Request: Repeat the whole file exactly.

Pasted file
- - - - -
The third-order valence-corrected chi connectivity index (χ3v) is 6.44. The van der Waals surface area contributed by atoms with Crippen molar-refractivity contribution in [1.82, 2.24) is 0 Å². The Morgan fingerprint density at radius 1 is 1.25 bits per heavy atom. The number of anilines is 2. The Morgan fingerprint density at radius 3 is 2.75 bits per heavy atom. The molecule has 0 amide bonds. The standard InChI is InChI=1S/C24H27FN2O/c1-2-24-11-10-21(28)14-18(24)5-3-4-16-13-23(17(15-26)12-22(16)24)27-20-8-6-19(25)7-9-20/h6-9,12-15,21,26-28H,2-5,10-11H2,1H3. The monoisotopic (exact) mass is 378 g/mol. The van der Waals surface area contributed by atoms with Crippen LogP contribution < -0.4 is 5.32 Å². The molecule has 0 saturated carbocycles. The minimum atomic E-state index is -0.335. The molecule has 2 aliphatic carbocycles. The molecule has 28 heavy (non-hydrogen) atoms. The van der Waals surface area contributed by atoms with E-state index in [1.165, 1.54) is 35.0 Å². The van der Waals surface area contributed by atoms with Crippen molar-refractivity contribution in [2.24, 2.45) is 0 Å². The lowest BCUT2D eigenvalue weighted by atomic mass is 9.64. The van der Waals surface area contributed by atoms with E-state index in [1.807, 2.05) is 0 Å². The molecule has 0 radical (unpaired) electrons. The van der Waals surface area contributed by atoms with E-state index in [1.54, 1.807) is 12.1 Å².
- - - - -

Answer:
The third-order valence-corrected chi connectivity index (χ3v) is 6.44. The van der Waals surface area contributed by atoms with Crippen molar-refractivity contribution in [1.82, 2.24) is 0 Å². The Morgan fingerprint density at radius 1 is 1.25 bits per heavy atom. The number of anilines is 2. The Morgan fingerprint density at radius 3 is 2.75 bits per heavy atom. The molecule has 0 amide bonds. The standard InChI is InChI=1S/C24H27FN2O/c1-2-24-11-10-21(28)14-18(24)5-3-4-16-13-23(17(15-26)12-22(16)24)27-20-8-6-19(25)7-9-20/h6-9,12-15,21,26-28H,2-5,10-11H2,1H3. The monoisotopic (exact) mass is 378 g/mol. The van der Waals surface area contributed by atoms with Crippen LogP contribution < -0.4 is 5.32 Å². The molecule has 0 saturated carbocycles. The minimum atomic E-state index is -0.335. The molecule has 2 aliphatic carbocycles. The molecule has 28 heavy (non-hydrogen) atoms. The van der Waals surface area contributed by atoms with E-state index in [1.165, 1.54) is 35.0 Å². The van der Waals surface area contributed by atoms with Crippen molar-refractivity contribution in [2.24, 2.45) is 0 Å². The lowest BCUT2D eigenvalue weighted by atomic mass is 9.64. The van der Waals surface area contributed by atoms with E-state index in [1.807, 2.05) is 0 Å². The molecule has 0 radical (unpaired) electrons. The van der Waals surface area contributed by atoms with E-state index in [1.54, 1.807) is 12.1 Å².